Since 1985, Karen Gottlieb has performed as second harpist with the San Francisco Symphony and as a member of the San Francisco Contemporary Music Players (since 1990).   She has recorded regularly with the Grammy Award Winning San Francisco Symphony and toured extensively on the Symphony’s European, Asian and National Tours, appearing at many of the major music festivals of Europe including Lucerne, Salzburg, the London Proms & Edinburgh.  In 1983 she soloed with the San Francisco Boys Chorus on their concert tour of Australia and New Zealand.  In addition she served as principal harpist with the California Symphony for 20 years (1988-2008) and the Cabrillo Music Festival. She has appeared and performed regularly with the San Francisco Opera and Ballet orchestras, The Kirov Ballet Orchestra-1995 USA Tour, The Russian National Orchestra 2010 USA Tour and many of the Broadway Touring companies.  She has accompanied the leading pop & contemporary singers, The Pacific BoyChoir, San Francisco Girls Chorus & the SF Symphony Chorus and recorded many of the major movie and TV soundtracks with Skywalker Symphony Orchestra.  Since 1992 she has been a  member of the San Francisco Symphony-”Adventures in Music” program with many different groups- the flute, harp & viola/cello trio Silver & Gold, Plus, the flute, voice, harp and bass quartet 4 Sounds,  Strings & Things and The Harp, Accordion & Tuba trio-THAT! Group; educating thousands of children in the San Francisco public school system.  She has also performed with Music at Kohl Mansion for the Burlingame/San Mateo Public Schools for the past 15 years in flute and harp or tuba and harp duets.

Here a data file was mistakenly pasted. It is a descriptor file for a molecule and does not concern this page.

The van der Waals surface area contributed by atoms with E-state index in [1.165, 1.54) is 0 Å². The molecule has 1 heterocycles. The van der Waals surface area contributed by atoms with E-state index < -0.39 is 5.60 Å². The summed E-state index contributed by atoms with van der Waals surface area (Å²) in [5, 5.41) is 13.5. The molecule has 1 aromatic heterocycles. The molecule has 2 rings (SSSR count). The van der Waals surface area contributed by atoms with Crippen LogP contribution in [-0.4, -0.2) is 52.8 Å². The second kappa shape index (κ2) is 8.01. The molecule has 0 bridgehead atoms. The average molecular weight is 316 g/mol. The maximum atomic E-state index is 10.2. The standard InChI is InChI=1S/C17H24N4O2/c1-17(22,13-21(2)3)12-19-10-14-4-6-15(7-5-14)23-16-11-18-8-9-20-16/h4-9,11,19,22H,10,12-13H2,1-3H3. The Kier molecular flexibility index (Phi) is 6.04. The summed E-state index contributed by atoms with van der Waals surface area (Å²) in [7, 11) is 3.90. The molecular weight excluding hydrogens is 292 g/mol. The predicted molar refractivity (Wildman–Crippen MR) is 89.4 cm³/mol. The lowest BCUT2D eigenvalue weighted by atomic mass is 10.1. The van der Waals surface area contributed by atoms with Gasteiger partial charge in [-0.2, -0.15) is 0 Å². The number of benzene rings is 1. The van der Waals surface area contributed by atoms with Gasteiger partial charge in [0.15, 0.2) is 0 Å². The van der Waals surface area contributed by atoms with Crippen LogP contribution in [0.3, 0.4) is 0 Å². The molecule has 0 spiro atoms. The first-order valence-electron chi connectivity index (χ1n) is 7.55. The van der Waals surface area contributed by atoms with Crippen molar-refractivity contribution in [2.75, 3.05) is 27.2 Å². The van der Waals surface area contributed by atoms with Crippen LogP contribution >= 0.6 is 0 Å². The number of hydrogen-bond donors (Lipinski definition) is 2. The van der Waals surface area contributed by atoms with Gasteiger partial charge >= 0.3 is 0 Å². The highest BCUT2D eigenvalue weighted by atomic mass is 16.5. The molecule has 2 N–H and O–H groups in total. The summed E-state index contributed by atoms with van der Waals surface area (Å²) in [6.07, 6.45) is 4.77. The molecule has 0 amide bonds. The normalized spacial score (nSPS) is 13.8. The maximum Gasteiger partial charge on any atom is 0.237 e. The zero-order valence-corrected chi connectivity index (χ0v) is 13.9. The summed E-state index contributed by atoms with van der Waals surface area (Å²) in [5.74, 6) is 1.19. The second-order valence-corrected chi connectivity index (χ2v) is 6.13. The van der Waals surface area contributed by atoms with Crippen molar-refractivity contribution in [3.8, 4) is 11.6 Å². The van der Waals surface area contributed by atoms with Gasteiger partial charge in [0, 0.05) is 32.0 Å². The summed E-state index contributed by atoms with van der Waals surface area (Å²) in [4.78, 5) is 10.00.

Ms. Gottlieb received her Bachelors degree from the University of Washington in Seattle, and her Masters in Performance from the Cleveland Institute of Music. She is currently on the faculty of San Francisco State University and Mills College and she teaches privately.  She is also the San Francisco Bay Area service technician for Lyon & Healy and Salvi Harps of Chicago.







MG: Which would be your observations regarding the differences in teaching harp technique in the various countries you have had contact with? Could you explain the strongest aspects of these techniques and their differences? 


Frédérique Camberling: I think that most professors would like that their teaching would be recognized as the only one! To me that is not relevant. The most important thing, in my opinion, is to help students to prepare for their professional lives, without defining which is the best technique, although it is vital to have a solid technique in order to face all kinds of music, specially now when finding a job is so difficult!